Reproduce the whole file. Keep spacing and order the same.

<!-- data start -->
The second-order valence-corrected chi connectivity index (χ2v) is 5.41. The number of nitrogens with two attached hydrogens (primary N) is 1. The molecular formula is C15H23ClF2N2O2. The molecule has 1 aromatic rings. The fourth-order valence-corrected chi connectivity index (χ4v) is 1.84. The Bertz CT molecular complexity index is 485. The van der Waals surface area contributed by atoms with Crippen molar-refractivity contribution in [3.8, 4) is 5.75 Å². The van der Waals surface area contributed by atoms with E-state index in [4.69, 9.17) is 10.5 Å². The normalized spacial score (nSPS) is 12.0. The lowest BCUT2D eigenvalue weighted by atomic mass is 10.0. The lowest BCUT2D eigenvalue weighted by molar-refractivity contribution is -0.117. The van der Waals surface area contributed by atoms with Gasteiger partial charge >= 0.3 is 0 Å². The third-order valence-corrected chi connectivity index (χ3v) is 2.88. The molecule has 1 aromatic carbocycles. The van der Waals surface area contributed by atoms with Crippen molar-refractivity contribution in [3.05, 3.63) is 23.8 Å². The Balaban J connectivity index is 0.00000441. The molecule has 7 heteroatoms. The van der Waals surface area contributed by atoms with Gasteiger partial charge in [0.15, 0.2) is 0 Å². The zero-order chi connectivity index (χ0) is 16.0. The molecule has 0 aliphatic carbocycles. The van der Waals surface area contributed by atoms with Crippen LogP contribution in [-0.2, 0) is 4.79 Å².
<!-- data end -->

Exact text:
The second-order valence-corrected chi connectivity index (χ2v) is 5.41. The number of nitrogens with two attached hydrogens (primary N) is 1. The molecular formula is C15H23ClF2N2O2. The molecule has 1 aromatic rings. The fourth-order valence-corrected chi connectivity index (χ4v) is 1.84. The Bertz CT molecular complexity index is 485. The van der Waals surface area contributed by atoms with Crippen molar-refractivity contribution in [3.8, 4) is 5.75 Å². The van der Waals surface area contributed by atoms with E-state index in [4.69, 9.17) is 10.5 Å². The normalized spacial score (nSPS) is 12.0. The lowest BCUT2D eigenvalue weighted by atomic mass is 10.0. The lowest BCUT2D eigenvalue weighted by molar-refractivity contribution is -0.117. The van der Waals surface area contributed by atoms with Gasteiger partial charge >= 0.3 is 0 Å². The third-order valence-corrected chi connectivity index (χ3v) is 2.88. The molecule has 1 aromatic carbocycles. The van der Waals surface area contributed by atoms with Crippen molar-refractivity contribution in [3.05, 3.63) is 23.8 Å². The Balaban J connectivity index is 0.00000441. The molecule has 7 heteroatoms. The van der Waals surface area contributed by atoms with Gasteiger partial charge in [0.15, 0.2) is 0 Å². The zero-order chi connectivity index (χ0) is 16.0. The molecule has 0 aliphatic carbocycles. The van der Waals surface area contributed by atoms with Crippen LogP contribution in [-0.2, 0) is 4.79 Å².